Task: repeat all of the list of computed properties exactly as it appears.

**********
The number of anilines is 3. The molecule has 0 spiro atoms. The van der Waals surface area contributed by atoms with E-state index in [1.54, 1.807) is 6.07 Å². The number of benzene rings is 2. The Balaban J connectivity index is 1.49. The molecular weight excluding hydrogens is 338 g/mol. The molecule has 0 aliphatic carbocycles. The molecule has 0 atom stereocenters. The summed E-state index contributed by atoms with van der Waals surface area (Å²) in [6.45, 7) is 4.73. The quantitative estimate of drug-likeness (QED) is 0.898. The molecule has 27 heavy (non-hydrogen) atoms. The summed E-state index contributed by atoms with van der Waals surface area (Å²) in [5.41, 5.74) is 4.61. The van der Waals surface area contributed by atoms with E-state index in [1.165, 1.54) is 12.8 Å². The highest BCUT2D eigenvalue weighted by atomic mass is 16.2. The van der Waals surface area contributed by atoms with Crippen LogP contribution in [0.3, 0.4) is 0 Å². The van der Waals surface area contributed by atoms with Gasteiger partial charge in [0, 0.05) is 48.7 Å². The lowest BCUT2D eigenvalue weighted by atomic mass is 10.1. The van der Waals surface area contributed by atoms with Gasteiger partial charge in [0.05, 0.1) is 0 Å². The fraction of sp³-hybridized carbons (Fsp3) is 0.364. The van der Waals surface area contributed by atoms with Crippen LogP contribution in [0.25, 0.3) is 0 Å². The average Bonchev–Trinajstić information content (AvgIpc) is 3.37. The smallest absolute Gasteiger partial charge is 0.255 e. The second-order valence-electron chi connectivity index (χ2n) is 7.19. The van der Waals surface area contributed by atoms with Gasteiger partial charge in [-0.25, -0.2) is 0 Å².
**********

The number of anilines is 3. The molecule has 0 spiro atoms. The van der Waals surface area contributed by atoms with E-state index in [1.54, 1.807) is 6.07 Å². The number of benzene rings is 2. The Balaban J connectivity index is 1.49. The molecular weight excluding hydrogens is 338 g/mol. The molecule has 0 aliphatic carbocycles. The molecule has 0 atom stereocenters. The summed E-state index contributed by atoms with van der Waals surface area (Å²) in [6.45, 7) is 4.73. The quantitative estimate of drug-likeness (QED) is 0.898. The molecule has 27 heavy (non-hydrogen) atoms. The summed E-state index contributed by atoms with van der Waals surface area (Å²) in [5.41, 5.74) is 4.61. The van der Waals surface area contributed by atoms with E-state index in [1.165, 1.54) is 12.8 Å². The highest BCUT2D eigenvalue weighted by atomic mass is 16.2. The van der Waals surface area contributed by atoms with Crippen LogP contribution in [0.3, 0.4) is 0 Å². The van der Waals surface area contributed by atoms with Gasteiger partial charge in [0, 0.05) is 48.7 Å². The lowest BCUT2D eigenvalue weighted by atomic mass is 10.1. The van der Waals surface area contributed by atoms with Gasteiger partial charge in [0.05, 0.1) is 0 Å². The fraction of sp³-hybridized carbons (Fsp3) is 0.364. The van der Waals surface area contributed by atoms with Crippen LogP contribution in [0.25, 0.3) is 0 Å². The average Bonchev–Trinajstić information content (AvgIpc) is 3.37. The smallest absolute Gasteiger partial charge is 0.255 e. The second-order valence-electron chi connectivity index (χ2n) is 7.19. The van der Waals surface area contributed by atoms with Gasteiger partial charge in [-0.25, -0.2) is 0 Å².